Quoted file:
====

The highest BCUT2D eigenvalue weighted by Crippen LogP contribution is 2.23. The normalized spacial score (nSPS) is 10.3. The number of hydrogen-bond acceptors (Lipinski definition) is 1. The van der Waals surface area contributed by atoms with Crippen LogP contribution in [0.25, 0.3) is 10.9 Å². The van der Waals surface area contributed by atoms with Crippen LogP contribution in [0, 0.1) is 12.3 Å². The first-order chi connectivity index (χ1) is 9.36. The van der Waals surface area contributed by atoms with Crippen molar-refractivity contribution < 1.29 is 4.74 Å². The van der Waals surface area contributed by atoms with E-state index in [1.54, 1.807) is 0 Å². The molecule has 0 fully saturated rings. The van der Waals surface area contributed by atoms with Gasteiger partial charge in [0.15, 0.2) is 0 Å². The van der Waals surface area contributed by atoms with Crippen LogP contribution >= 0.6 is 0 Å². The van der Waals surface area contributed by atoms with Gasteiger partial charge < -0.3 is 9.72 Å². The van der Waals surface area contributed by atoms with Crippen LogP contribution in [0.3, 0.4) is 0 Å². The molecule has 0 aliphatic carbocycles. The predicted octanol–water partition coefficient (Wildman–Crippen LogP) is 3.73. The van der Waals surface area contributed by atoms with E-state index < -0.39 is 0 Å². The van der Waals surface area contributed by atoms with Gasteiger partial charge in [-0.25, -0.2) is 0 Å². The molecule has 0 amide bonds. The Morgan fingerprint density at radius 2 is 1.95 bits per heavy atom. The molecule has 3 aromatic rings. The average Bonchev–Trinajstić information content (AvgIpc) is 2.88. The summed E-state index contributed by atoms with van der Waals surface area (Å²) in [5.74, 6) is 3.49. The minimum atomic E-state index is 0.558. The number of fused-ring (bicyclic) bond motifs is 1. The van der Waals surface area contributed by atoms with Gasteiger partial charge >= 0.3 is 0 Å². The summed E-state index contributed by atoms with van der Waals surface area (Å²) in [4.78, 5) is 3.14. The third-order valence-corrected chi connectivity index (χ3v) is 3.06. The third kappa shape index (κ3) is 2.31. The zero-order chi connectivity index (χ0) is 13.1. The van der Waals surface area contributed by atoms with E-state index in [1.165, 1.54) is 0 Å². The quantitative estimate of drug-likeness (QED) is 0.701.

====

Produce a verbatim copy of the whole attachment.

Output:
The highest BCUT2D eigenvalue weighted by Crippen LogP contribution is 2.23. The normalized spacial score (nSPS) is 10.3. The number of hydrogen-bond acceptors (Lipinski definition) is 1. The van der Waals surface area contributed by atoms with Crippen LogP contribution in [0.25, 0.3) is 10.9 Å². The van der Waals surface area contributed by atoms with Crippen LogP contribution in [0, 0.1) is 12.3 Å². The first-order chi connectivity index (χ1) is 9.36. The van der Waals surface area contributed by atoms with Crippen molar-refractivity contribution < 1.29 is 4.74 Å². The van der Waals surface area contributed by atoms with E-state index in [1.54, 1.807) is 0 Å². The molecule has 0 fully saturated rings. The van der Waals surface area contributed by atoms with Gasteiger partial charge in [0.15, 0.2) is 0 Å². The van der Waals surface area contributed by atoms with Crippen LogP contribution >= 0.6 is 0 Å². The van der Waals surface area contributed by atoms with Gasteiger partial charge < -0.3 is 9.72 Å². The van der Waals surface area contributed by atoms with Crippen LogP contribution in [0.3, 0.4) is 0 Å². The molecule has 0 aliphatic carbocycles. The predicted octanol–water partition coefficient (Wildman–Crippen LogP) is 3.73. The van der Waals surface area contributed by atoms with E-state index < -0.39 is 0 Å². The van der Waals surface area contributed by atoms with Gasteiger partial charge in [-0.25, -0.2) is 0 Å². The molecule has 0 amide bonds. The Morgan fingerprint density at radius 2 is 1.95 bits per heavy atom. The molecule has 3 aromatic rings. The average Bonchev–Trinajstić information content (AvgIpc) is 2.88. The summed E-state index contributed by atoms with van der Waals surface area (Å²) in [5.74, 6) is 3.49. The minimum atomic E-state index is 0.558. The number of fused-ring (bicyclic) bond motifs is 1. The van der Waals surface area contributed by atoms with Gasteiger partial charge >= 0.3 is 0 Å². The summed E-state index contributed by atoms with van der Waals surface area (Å²) in [4.78, 5) is 3.14. The third-order valence-corrected chi connectivity index (χ3v) is 3.06. The third kappa shape index (κ3) is 2.31. The zero-order chi connectivity index (χ0) is 13.1. The van der Waals surface area contributed by atoms with E-state index in [1.165, 1.54) is 0 Å². The quantitative estimate of drug-likeness (QED) is 0.701.